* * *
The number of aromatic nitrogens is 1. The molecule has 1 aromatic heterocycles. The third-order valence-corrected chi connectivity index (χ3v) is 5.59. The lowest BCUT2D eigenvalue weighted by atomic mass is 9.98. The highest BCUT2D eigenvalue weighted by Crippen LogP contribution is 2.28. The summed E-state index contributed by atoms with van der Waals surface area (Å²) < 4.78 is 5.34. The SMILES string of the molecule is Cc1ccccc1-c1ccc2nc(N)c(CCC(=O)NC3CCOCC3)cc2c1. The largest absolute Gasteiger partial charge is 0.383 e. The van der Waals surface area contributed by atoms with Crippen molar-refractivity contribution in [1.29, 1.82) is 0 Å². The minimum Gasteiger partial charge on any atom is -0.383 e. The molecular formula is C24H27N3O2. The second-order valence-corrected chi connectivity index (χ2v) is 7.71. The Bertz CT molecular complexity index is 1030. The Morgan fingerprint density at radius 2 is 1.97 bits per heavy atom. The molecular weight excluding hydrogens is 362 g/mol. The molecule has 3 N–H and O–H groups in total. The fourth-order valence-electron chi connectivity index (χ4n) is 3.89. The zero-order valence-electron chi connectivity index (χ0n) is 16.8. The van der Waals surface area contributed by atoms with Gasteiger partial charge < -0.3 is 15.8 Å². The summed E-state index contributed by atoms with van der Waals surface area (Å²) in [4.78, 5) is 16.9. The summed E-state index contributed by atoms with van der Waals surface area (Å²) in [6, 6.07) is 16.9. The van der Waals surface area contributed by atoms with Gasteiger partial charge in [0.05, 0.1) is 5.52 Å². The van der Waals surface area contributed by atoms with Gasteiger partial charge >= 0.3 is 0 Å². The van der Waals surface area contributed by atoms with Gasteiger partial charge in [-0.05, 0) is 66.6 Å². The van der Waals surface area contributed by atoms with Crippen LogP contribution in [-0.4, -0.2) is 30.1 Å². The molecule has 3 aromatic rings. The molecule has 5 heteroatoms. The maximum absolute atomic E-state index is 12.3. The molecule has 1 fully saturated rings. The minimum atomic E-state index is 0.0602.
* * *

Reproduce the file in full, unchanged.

The number of aromatic nitrogens is 1. The molecule has 1 aromatic heterocycles. The third-order valence-corrected chi connectivity index (χ3v) is 5.59. The lowest BCUT2D eigenvalue weighted by atomic mass is 9.98. The highest BCUT2D eigenvalue weighted by Crippen LogP contribution is 2.28. The summed E-state index contributed by atoms with van der Waals surface area (Å²) < 4.78 is 5.34. The SMILES string of the molecule is Cc1ccccc1-c1ccc2nc(N)c(CCC(=O)NC3CCOCC3)cc2c1. The largest absolute Gasteiger partial charge is 0.383 e. The van der Waals surface area contributed by atoms with Crippen molar-refractivity contribution in [1.29, 1.82) is 0 Å². The minimum Gasteiger partial charge on any atom is -0.383 e. The molecular formula is C24H27N3O2. The second-order valence-corrected chi connectivity index (χ2v) is 7.71. The Bertz CT molecular complexity index is 1030. The Morgan fingerprint density at radius 2 is 1.97 bits per heavy atom. The molecular weight excluding hydrogens is 362 g/mol. The molecule has 3 N–H and O–H groups in total. The fourth-order valence-electron chi connectivity index (χ4n) is 3.89. The zero-order valence-electron chi connectivity index (χ0n) is 16.8. The van der Waals surface area contributed by atoms with Gasteiger partial charge < -0.3 is 15.8 Å². The summed E-state index contributed by atoms with van der Waals surface area (Å²) in [4.78, 5) is 16.9. The summed E-state index contributed by atoms with van der Waals surface area (Å²) in [6, 6.07) is 16.9. The van der Waals surface area contributed by atoms with Gasteiger partial charge in [0.05, 0.1) is 5.52 Å². The van der Waals surface area contributed by atoms with Gasteiger partial charge >= 0.3 is 0 Å². The van der Waals surface area contributed by atoms with Gasteiger partial charge in [-0.05, 0) is 66.6 Å². The van der Waals surface area contributed by atoms with Crippen LogP contribution in [-0.4, -0.2) is 30.1 Å². The molecule has 3 aromatic rings. The molecule has 5 heteroatoms. The maximum absolute atomic E-state index is 12.3. The molecule has 1 fully saturated rings. The minimum atomic E-state index is 0.0602.